The Divine Service – The Words of Institution

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In a few weeks we will celebrate Maundy Thursday, the night in which Jesus instituted, or established, the Lord’s Supper (also commonly called “Holy Communion,” “the Eucharist,” and “the Sacrament of the Altar”). This special meal was, like the Passover meal it replaced, a memorial meal. But as we will see, it is much more than simply remember Jesus’ death, like we remember Grandma Tilly whenever we use her special pancake recipe.

The Words of Institution read: “Our Lord Jesus Christ, the same night in which He was betrayed, took bread and when He had given thanks, He broke it and gave it to His disciples saying: ‘Take, eat; this is My body, which is given for you. This do in remembrance of Me.’

“In the same way also He took the cup after supper, gave thanks, and gave it to them saying: ‘Drink of it all of you; this cup is the New Testament in My blood, which is shed for you and for many, for the remission of sins. This do as often as you drink it, in remembrance of Me.'” (It is recorded for us in the Gospels of Matthew, Mark, and Luke as well as by St. Paul in 1 Corinthians 11.)

Jesus told the disciples to continue holding this meal (“…as often as you drink it…”) and to do it as He instituted it (“This do…This do”). Why did/does Jesus desire His followers to continue celebrating this particular meal? Is it simply a “remember the Alamo” campaign, so that His 11 disciples would not forget about Him after He died? Then why would Jesus be so specific in detailing what they were to do with the bread and wine, and what exactly they were to say over them? Jesus was not simply a sentimentalist, hoping not to be forgotten, nor a ritualist, desiring His followers to mimic Him for the sake of standing out from other religious groups. Jesus desires His followers to do as He did in order to receive exactly what He desires to give: forgiveness through the reception of the same body and blood that died on the cross, that were given and shed “for the remission of sins.”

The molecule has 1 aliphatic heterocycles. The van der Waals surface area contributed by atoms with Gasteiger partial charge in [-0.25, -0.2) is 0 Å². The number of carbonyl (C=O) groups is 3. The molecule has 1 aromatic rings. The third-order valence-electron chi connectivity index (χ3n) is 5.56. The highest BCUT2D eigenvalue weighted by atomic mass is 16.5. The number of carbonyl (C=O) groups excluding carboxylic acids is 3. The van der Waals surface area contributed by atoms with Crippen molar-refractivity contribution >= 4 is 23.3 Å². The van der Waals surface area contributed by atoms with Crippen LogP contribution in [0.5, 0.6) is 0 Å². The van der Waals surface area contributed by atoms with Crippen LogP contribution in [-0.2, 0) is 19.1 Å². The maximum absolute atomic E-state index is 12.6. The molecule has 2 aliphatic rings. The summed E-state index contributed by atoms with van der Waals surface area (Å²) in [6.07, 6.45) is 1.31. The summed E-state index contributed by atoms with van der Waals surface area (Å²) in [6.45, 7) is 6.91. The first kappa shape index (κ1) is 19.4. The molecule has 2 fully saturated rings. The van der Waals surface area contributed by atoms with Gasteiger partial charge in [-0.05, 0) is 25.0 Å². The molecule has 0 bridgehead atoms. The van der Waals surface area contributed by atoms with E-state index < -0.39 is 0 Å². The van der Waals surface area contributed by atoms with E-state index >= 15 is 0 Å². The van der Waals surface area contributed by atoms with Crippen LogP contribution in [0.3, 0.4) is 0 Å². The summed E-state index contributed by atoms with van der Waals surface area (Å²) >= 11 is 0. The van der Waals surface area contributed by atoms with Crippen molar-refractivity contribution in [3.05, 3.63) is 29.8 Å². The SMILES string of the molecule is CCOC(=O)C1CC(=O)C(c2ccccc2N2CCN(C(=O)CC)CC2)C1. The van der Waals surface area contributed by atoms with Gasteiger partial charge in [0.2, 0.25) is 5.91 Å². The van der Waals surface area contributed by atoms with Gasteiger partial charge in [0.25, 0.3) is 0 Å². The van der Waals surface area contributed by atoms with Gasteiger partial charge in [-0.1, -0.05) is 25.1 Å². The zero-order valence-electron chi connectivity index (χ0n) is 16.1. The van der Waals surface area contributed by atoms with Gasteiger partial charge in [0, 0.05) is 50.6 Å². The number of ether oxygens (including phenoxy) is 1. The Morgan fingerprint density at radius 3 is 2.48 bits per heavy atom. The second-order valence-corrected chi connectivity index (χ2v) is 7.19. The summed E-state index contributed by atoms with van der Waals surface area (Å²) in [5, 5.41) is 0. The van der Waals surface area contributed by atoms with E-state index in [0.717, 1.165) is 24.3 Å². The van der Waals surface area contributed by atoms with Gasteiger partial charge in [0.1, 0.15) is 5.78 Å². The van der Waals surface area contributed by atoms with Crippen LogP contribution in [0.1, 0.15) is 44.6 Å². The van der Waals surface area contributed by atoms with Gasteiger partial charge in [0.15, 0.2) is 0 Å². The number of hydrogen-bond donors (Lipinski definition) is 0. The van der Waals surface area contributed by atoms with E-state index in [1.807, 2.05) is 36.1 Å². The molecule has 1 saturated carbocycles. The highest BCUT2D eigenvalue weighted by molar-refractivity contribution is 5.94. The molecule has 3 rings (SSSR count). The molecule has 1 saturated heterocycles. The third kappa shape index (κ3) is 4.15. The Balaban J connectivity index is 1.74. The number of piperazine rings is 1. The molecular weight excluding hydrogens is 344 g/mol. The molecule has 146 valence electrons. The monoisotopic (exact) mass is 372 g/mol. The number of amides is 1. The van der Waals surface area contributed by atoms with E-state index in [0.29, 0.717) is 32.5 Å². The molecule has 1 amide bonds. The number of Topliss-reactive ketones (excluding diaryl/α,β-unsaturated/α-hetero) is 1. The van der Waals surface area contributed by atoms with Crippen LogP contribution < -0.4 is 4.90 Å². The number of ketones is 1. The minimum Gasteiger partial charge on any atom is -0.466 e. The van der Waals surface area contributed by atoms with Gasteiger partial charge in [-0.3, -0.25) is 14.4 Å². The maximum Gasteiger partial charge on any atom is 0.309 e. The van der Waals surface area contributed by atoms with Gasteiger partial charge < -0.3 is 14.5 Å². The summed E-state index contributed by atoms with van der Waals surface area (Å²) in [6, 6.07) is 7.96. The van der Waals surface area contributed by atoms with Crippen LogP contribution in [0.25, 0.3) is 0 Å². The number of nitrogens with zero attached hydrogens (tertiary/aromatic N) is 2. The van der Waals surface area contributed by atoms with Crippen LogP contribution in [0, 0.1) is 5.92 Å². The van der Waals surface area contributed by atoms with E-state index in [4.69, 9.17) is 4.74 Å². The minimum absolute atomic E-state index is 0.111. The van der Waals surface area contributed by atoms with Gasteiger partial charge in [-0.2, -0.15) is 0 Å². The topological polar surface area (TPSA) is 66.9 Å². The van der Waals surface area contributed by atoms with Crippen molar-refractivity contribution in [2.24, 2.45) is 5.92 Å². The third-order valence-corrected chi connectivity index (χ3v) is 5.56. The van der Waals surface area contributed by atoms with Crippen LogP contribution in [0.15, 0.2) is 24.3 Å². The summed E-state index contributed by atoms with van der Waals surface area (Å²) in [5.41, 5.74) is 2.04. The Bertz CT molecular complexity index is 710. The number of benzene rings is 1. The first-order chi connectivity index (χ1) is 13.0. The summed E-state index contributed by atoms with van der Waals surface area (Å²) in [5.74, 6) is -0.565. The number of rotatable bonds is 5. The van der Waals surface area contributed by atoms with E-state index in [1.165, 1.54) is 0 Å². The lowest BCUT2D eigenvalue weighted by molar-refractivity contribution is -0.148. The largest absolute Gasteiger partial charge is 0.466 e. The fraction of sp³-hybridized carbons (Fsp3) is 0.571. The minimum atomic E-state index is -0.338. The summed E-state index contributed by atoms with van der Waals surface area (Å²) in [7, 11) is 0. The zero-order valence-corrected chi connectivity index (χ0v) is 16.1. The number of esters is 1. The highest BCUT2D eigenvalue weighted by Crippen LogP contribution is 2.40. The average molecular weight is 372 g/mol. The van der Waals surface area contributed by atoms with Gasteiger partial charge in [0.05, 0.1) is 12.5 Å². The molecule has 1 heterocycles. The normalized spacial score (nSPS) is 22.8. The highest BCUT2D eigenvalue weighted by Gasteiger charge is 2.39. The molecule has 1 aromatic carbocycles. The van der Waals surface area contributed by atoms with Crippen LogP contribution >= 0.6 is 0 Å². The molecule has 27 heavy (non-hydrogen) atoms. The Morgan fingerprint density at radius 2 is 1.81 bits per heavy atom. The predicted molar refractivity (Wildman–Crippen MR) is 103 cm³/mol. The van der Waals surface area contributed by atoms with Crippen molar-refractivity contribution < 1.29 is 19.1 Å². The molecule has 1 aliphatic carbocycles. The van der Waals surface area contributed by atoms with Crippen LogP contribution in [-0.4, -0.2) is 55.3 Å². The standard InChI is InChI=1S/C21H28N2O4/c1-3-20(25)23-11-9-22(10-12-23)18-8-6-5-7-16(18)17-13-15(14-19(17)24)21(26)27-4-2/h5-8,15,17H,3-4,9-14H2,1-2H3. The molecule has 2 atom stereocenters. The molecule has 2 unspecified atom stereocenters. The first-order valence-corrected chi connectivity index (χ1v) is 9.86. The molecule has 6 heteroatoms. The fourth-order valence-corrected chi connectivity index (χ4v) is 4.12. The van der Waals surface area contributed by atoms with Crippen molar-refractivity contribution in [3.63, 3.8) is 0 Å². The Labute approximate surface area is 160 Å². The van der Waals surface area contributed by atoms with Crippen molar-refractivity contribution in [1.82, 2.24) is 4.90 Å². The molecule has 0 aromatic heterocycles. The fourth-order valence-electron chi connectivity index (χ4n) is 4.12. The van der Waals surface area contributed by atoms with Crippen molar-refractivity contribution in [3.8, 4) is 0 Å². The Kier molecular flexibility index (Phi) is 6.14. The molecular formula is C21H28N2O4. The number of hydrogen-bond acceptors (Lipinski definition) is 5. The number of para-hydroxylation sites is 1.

Like the Israelites during the first Passover, who ate the very lamb whose blood was shed and then applied to the door frames so the angel of death would pass over them (Exodus 12), we partake of the very “Lamb of God who takes away the sin of the world” (John 1:29). We come to the Lord’s Supper to hear His Word of forgiveness (the Words of Institution), which He has attached to eating this special meal for those who believe (that is, trust) that we actually receive what He promises: His body and blood with the bread and wine for the forgiveness of sins.

[For those not sure about Jesus’ body and blood being present with the bread and wine, first consider Jesus’ words, “This is My body… This cup is the New Testament in My blood…” and then consider St. Paul in Corinthians 11:27, Therefore whoever eats this bread or drinks this cup of the Lord in an unworthy manner will be guilty of the body and blood of the Lord.” Notice he is not guilty of the bread or wine, but “the body and blood of the Lord.” And again, St. Paul says, that such a one is “not discerning the Lord’s body” (vs. 29).]

 

Rev. Gullixson is the pastor at Our Savior Lutheran Church at 162 Sneden Street. The Divine Service begins at 9:30 AM every Sunday. To speak with Pastor Gullixson, please call (760) 873-6589.